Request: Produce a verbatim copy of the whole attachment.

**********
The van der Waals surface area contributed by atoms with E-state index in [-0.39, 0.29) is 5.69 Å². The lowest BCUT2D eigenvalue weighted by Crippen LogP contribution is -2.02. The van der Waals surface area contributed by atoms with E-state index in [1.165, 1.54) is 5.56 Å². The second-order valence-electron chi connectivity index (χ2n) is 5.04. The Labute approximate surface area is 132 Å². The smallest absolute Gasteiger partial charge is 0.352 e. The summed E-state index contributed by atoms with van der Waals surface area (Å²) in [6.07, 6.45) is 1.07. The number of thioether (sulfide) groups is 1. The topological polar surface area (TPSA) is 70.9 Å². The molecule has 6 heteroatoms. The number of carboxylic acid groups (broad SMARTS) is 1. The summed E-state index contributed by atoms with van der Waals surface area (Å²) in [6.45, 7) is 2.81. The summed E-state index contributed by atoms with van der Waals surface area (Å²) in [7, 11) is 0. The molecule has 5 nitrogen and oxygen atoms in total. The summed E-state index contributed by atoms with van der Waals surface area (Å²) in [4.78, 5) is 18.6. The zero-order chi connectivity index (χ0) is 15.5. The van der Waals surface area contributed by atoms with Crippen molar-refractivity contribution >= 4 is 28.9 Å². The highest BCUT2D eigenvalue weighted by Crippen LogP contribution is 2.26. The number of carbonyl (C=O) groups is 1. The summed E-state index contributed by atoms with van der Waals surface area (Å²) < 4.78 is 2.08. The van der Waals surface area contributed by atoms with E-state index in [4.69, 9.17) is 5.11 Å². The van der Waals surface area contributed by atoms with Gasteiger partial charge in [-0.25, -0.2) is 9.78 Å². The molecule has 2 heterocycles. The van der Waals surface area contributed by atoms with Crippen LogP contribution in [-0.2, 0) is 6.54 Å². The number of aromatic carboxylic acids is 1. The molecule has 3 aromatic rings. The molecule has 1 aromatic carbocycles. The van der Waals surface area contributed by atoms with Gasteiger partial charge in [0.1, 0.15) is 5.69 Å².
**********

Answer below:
The van der Waals surface area contributed by atoms with E-state index in [-0.39, 0.29) is 5.69 Å². The lowest BCUT2D eigenvalue weighted by Crippen LogP contribution is -2.02. The van der Waals surface area contributed by atoms with E-state index in [1.165, 1.54) is 5.56 Å². The second-order valence-electron chi connectivity index (χ2n) is 5.04. The Labute approximate surface area is 132 Å². The smallest absolute Gasteiger partial charge is 0.352 e. The summed E-state index contributed by atoms with van der Waals surface area (Å²) in [6.07, 6.45) is 1.07. The number of thioether (sulfide) groups is 1. The topological polar surface area (TPSA) is 70.9 Å². The molecule has 6 heteroatoms. The number of carboxylic acid groups (broad SMARTS) is 1. The summed E-state index contributed by atoms with van der Waals surface area (Å²) in [6.45, 7) is 2.81. The summed E-state index contributed by atoms with van der Waals surface area (Å²) in [7, 11) is 0. The molecule has 5 nitrogen and oxygen atoms in total. The summed E-state index contributed by atoms with van der Waals surface area (Å²) in [4.78, 5) is 18.6. The zero-order chi connectivity index (χ0) is 15.5. The van der Waals surface area contributed by atoms with Crippen molar-refractivity contribution >= 4 is 28.9 Å². The highest BCUT2D eigenvalue weighted by Crippen LogP contribution is 2.26. The number of carbonyl (C=O) groups is 1. The summed E-state index contributed by atoms with van der Waals surface area (Å²) < 4.78 is 2.08. The van der Waals surface area contributed by atoms with E-state index in [4.69, 9.17) is 5.11 Å². The van der Waals surface area contributed by atoms with Gasteiger partial charge in [-0.25, -0.2) is 9.78 Å². The molecule has 2 heterocycles. The van der Waals surface area contributed by atoms with Crippen LogP contribution in [-0.2, 0) is 6.54 Å². The number of aromatic carboxylic acids is 1. The molecule has 3 aromatic rings. The molecule has 1 aromatic carbocycles. The van der Waals surface area contributed by atoms with Gasteiger partial charge in [0.1, 0.15) is 5.69 Å².